Thursday, December 29, 2022

No Dice: RPG Blog Carnival (December, 2023)


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The Theme for this Month's RPG Blog Carnival is No Dice and it is being hosted by Rising Phoenix Games. Link:
If you're interested in participating, it's super easy; just post something pertinent to the month's topic and leave a comment with a link to the post over at Rising Phoenix Game's blog.  At the end of the month the host will write a round-up post for the moth and include links back to all the participants. Any questions? Just click over to the RPG Blog Carnival Home Page for all the details, including how you can sign-up to host one of the monthly carnivals at your blog!

No Dice: Diceless Games

I remember the Amber RPG from back in the Nineties. That was one of the first, practically only Diceless RPGs I had either heard about or had a chance to look over. I was, and remain, a big fan of Roger Zelazny's Amber stories, especially the classic first series. But somehow I never really got into this particular game. Getting my established game-groups to try out new rules was worse than pulling teeth more often than not. So I let the Amber RPG pass me by at the time. But the idea, the notion that you could play an RPG without dice stuck with me, as heretical as it sounds to so many (like myself) who got their start with D&D and all the other dice-rolling games.

Over on I have compiled a collection of Diceless Options that has more than 30 entries now, many of which are PWYW or free. Over on Indy Press Revolution I did a search and found a handful of results, some of which sounded interesting. At DrivethruRPG I did another search and there appears to be a lot of diceless options there. I was especially interested in Rococo Space Ninjas, which sounded quite fun, as well as Square Dungeon and Diceless Dungeons, all three of which I picked up. I also noticed that Precis has Active Exploits Diceless Roleplaying available for free, so I grabbed that as well.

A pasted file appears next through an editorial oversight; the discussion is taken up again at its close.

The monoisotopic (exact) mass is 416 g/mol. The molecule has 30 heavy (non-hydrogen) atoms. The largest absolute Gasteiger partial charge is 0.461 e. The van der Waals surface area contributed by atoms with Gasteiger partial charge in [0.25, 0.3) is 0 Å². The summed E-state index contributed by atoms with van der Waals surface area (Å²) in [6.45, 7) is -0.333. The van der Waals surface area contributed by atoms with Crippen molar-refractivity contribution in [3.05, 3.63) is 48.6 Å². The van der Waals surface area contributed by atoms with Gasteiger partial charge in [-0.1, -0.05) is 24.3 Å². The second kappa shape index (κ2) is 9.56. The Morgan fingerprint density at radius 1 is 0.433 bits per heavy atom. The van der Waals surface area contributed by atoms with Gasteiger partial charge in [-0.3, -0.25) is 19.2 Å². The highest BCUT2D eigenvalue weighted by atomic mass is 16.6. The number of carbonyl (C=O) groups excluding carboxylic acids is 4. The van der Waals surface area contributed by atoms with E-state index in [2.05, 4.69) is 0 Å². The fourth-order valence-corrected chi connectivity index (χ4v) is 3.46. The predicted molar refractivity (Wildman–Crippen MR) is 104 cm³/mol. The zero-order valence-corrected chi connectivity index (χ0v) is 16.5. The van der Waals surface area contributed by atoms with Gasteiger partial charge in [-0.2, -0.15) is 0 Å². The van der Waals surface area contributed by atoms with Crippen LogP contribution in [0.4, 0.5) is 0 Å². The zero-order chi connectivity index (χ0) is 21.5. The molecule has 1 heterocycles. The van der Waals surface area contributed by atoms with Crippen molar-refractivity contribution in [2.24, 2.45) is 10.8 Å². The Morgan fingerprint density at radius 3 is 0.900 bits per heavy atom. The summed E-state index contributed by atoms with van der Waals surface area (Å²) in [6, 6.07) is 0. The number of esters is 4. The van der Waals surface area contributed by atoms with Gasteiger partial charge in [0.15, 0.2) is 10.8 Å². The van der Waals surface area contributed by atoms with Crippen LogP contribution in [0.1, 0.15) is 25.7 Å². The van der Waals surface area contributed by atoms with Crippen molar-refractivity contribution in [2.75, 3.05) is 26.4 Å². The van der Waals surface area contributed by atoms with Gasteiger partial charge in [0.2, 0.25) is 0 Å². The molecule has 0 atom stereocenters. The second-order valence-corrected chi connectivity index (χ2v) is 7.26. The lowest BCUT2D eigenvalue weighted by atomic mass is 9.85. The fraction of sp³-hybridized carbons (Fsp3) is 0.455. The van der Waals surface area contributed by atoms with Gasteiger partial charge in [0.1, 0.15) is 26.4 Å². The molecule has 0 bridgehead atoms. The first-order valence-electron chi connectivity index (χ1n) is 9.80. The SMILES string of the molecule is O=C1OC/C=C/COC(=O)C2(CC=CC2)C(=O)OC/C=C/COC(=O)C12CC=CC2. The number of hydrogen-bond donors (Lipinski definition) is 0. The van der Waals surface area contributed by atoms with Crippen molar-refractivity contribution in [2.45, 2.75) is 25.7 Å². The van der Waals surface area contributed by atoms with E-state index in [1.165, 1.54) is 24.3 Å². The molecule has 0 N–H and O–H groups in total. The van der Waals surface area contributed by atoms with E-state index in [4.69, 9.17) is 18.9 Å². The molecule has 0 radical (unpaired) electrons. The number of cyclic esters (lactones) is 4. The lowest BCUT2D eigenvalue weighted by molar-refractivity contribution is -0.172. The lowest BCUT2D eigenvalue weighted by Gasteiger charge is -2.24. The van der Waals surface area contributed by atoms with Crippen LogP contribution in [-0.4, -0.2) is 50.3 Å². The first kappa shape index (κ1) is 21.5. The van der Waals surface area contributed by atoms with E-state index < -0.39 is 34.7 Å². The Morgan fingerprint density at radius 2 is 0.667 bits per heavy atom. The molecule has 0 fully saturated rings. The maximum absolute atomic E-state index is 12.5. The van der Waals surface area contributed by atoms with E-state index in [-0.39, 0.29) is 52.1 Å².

Clearly I am not going to have the time needed to try out these games before the end of this month's Carnival, but I am looking forward to reading through these rules-sets and seeing what ideas they spark. Of the lot, Square Dungeon is the smallest (a simple pamphlet), but looks like a fairly elegant and robust system aimed at facilitating a role playing game for very young players. That is so cool. There just are not enough such games available. Active Exploits is 161 pages and is a Serious RPG System. That's one that I'll have to make time to read over later. I expect to post an update regarding Diceless Games in the next month or so, depending on how much Dungeon 23 takes over my writing time...

Something that I have had the chance to examine more closely and actually try out a bit, and that is not only Diceless, but incredibly versatile and usable in just about any game is Obsidian Serpent Games' RPG Inspiration Cards that are available via Gamecrafter. Back in 2012 John Till, of the Everwayan  and FATEsf Blogs, served as a guest blogger here at Hereticwerks and posted a really nice, in-depth interview with Chad from Obsidian Serpent Games and they delved into some of the details about the RPG Inspiration Cards. Definitely, go check out the interview and see what they have to say about this truly incredible resource for RPGs. John also has a series of posts at The Everwayan about using the RPG Inspiration Cards in Everway that provides a really good introduction to how one might actually use these cards in a game. Highly recommended.